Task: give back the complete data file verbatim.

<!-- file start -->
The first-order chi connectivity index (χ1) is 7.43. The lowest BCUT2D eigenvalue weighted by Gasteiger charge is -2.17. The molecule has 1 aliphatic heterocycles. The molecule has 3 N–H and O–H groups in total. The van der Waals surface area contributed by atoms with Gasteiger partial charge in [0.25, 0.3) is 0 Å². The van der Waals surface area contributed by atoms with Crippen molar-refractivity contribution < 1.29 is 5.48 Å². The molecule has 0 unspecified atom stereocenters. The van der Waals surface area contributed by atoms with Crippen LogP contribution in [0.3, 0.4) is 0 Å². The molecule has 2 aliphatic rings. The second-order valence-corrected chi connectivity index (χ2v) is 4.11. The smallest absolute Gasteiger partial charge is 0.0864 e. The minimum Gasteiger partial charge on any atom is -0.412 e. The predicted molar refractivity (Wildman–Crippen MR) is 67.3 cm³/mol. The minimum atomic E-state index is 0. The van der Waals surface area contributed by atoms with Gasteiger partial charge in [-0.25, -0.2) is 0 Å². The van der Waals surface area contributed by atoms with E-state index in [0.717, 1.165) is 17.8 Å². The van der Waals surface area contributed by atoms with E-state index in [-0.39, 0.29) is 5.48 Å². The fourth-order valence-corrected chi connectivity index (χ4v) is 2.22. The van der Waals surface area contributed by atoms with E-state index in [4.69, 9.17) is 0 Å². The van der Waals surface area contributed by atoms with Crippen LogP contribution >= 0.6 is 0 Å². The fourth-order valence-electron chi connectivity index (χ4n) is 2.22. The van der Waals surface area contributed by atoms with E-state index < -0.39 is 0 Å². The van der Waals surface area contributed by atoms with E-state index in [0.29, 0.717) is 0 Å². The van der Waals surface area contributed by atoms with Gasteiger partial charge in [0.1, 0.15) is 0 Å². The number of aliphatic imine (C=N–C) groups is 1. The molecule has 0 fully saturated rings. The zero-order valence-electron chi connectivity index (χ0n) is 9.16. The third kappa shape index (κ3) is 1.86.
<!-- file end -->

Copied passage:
The first-order chi connectivity index (χ1) is 7.43. The lowest BCUT2D eigenvalue weighted by Gasteiger charge is -2.17. The molecule has 1 aliphatic heterocycles. The molecule has 3 N–H and O–H groups in total. The van der Waals surface area contributed by atoms with Gasteiger partial charge in [0.25, 0.3) is 0 Å². The van der Waals surface area contributed by atoms with Crippen molar-refractivity contribution < 1.29 is 5.48 Å². The molecule has 0 unspecified atom stereocenters. The van der Waals surface area contributed by atoms with Crippen LogP contribution in [0.3, 0.4) is 0 Å². The molecule has 2 aliphatic rings. The second-order valence-corrected chi connectivity index (χ2v) is 4.11. The smallest absolute Gasteiger partial charge is 0.0864 e. The minimum Gasteiger partial charge on any atom is -0.412 e. The predicted molar refractivity (Wildman–Crippen MR) is 67.3 cm³/mol. The minimum atomic E-state index is 0. The van der Waals surface area contributed by atoms with Gasteiger partial charge in [-0.25, -0.2) is 0 Å². The van der Waals surface area contributed by atoms with E-state index in [0.717, 1.165) is 17.8 Å². The van der Waals surface area contributed by atoms with E-state index in [-0.39, 0.29) is 5.48 Å². The fourth-order valence-corrected chi connectivity index (χ4v) is 2.22. The van der Waals surface area contributed by atoms with E-state index in [4.69, 9.17) is 0 Å². The van der Waals surface area contributed by atoms with Crippen LogP contribution >= 0.6 is 0 Å². The fourth-order valence-electron chi connectivity index (χ4n) is 2.22. The van der Waals surface area contributed by atoms with E-state index < -0.39 is 0 Å². The van der Waals surface area contributed by atoms with E-state index in [0.29, 0.717) is 0 Å². The van der Waals surface area contributed by atoms with Gasteiger partial charge in [0.1, 0.15) is 0 Å². The number of aliphatic imine (C=N–C) groups is 1. The molecule has 0 fully saturated rings. The zero-order valence-electron chi connectivity index (χ0n) is 9.16. The third kappa shape index (κ3) is 1.86.